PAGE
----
The lumbar spine refers to the lower back, where the spine curves inward toward the abdomen. It starts about five or six inches below the shoulder blades, and connects with the thoracic spine at the top and extends downward to the sacral spine.The lumbar vertebrae are the five vertebrae between the rib cage and the pelvis. They are the largest segments of the vertebral column. They are designated L1 to L5, starting at the top. The lumbar vertebrae help support the weight of the body, and permit movement.

Lumbar Muscles

Four functional groups of muscles govern the lumbar spine and can be divided into extensors, flexors, lateral flexors, and rotators. Synergistic muscle action from both the left and right side muscle groups exist during flexion and extension of the L-spine.

Lumbar Ligaments

The anterior longitudinal ligament covers the ventral surfaces of lumbar vertebral bodies and discs. It is intimately attached to the anterior annular disc fibers and widens as it descends the vertebral column. The anterior longitudinal ligament maintains the stability of the joints and limits extension.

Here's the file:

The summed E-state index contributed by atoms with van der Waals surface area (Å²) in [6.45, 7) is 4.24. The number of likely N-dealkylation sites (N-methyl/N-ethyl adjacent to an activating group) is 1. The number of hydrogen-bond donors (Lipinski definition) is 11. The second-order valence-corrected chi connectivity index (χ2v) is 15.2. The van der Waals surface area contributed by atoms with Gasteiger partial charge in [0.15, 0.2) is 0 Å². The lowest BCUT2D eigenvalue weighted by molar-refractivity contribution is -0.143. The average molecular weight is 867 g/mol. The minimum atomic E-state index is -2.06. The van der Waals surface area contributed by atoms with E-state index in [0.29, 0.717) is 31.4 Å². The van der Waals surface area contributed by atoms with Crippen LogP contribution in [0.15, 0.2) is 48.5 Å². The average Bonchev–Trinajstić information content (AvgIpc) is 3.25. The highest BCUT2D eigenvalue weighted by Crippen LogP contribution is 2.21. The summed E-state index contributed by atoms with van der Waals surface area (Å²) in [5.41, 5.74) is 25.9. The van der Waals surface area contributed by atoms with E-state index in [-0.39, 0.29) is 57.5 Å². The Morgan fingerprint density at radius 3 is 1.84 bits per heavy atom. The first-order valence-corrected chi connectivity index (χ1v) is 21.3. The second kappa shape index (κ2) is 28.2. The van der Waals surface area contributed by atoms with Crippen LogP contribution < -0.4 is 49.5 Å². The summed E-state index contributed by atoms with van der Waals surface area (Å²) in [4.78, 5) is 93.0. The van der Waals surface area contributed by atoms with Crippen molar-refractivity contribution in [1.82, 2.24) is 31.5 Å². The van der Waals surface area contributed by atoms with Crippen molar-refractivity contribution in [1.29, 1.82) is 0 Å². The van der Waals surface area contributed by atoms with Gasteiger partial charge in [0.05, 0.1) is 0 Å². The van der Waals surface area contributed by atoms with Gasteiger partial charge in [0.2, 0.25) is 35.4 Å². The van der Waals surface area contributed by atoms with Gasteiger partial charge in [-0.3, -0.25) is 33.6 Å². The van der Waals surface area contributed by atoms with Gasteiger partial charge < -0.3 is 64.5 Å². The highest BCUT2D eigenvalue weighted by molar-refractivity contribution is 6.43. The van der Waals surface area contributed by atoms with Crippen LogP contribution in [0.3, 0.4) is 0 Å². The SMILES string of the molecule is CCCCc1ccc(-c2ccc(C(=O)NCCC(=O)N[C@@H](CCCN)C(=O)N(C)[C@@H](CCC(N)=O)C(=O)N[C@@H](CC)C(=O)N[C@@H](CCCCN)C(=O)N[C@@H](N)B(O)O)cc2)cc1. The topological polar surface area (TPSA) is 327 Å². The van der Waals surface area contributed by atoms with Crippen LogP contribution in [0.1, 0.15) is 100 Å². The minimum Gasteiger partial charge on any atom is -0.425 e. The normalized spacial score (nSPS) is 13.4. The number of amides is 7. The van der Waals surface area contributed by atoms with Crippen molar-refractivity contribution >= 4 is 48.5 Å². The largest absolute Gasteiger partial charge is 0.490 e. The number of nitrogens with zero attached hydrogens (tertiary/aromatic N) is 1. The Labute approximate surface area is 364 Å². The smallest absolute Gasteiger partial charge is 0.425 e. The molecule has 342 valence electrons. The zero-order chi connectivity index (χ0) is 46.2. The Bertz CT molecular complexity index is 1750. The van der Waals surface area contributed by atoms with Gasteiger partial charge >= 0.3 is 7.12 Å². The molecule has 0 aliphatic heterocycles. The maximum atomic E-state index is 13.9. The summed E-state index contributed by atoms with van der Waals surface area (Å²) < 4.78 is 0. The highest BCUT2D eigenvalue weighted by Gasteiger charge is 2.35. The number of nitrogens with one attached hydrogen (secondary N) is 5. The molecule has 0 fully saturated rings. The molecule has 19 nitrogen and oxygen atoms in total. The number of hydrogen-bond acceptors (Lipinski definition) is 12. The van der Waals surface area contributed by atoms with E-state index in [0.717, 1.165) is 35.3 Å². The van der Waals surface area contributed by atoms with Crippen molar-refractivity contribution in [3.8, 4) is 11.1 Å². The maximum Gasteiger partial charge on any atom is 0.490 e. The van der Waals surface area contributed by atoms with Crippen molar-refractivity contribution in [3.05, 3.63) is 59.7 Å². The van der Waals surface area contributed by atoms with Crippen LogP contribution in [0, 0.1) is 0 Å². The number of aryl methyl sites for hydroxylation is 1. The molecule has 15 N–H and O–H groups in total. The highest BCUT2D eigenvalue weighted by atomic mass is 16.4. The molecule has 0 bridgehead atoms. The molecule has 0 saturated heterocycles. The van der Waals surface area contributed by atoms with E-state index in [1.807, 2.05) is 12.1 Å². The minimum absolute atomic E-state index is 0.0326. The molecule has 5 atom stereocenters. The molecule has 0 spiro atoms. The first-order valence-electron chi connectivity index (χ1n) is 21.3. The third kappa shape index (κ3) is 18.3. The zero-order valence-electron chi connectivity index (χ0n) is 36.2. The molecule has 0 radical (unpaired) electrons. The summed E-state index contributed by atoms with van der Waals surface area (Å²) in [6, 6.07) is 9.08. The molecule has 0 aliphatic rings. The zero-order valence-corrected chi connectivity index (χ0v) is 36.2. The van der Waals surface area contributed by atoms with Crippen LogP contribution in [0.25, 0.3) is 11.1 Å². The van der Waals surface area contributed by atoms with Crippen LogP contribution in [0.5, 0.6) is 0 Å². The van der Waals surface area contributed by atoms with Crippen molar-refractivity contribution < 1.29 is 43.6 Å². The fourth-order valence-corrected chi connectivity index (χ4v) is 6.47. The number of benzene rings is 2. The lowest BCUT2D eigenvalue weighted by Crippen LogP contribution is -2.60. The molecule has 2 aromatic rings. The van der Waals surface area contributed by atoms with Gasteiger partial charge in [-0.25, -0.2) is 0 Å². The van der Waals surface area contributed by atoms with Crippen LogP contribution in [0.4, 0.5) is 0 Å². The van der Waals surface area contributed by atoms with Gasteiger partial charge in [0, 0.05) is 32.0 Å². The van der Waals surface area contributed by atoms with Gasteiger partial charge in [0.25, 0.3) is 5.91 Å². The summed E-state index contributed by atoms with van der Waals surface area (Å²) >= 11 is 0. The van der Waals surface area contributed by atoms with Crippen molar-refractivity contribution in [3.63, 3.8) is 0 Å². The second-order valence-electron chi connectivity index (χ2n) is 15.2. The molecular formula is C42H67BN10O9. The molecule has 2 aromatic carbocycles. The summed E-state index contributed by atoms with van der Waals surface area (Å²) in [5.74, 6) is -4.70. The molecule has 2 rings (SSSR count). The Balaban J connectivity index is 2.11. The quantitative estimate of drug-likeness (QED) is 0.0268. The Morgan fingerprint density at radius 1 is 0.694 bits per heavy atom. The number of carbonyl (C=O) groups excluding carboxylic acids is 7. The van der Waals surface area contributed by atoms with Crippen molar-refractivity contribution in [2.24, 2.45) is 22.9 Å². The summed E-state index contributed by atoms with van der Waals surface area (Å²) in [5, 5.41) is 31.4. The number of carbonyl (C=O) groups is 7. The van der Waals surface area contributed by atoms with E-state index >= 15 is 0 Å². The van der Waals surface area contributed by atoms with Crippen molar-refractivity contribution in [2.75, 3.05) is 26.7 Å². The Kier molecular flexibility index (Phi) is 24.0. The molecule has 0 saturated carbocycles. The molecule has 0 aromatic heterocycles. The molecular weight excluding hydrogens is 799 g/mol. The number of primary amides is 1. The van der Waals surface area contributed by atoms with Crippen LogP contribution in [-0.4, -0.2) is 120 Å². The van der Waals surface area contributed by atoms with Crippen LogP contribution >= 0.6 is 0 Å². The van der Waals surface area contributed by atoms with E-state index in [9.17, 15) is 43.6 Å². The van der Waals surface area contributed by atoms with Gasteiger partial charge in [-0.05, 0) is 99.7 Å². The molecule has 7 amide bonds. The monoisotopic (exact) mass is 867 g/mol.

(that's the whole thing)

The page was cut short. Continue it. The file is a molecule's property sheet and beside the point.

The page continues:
The posterior longitudinal ligament is located within the vertebral canal over the posterior surface of the vertebral bodies and discs. It functions to limit flexion of the vertebral column, except at the lower L-spine, where it is narrow and weak.

The supraspinous ligament joins the tips of the spinous processes of adjacent vertebrae from L1-L3. The interspinous ligament interconnects the spinous processes, from root to apex of adjacent processes. Sometimes described together as the interspinous/supraspinous ligament complex, they weakly resist spinal separation and flexion.

The ligamentum flavum (LF) bridges the interlaminar interval, attaching to the interspinous ligament medially and the facet capsule laterally, forming the posterior wall of the vertebral canal. It has a broad attachment to the undersurface of the superior lamina and inserts onto the leading edge of the inferior lamina. Normally, the ligament is taut, stretching for flexion and contracting its elastin fibers in neutral or extension. It maintains constant disc tension.

The intertransverse ligament joins the transverse processes of adjacent vertebrae and resists lateral bending of the trunk.

The iliolumbar ligament arises from the tip of the L5 transverse process and connects to the posterior part of the inner lip of the iliac crest. It helps the lateral lumbosacral ligament and the ligaments mentioned above stabilize the lumbosacral joint.

Common conditions of lumbar muscles and ligaments include:

  • Lumbar Strain
  • Iliolumbar Ligament Syndrome

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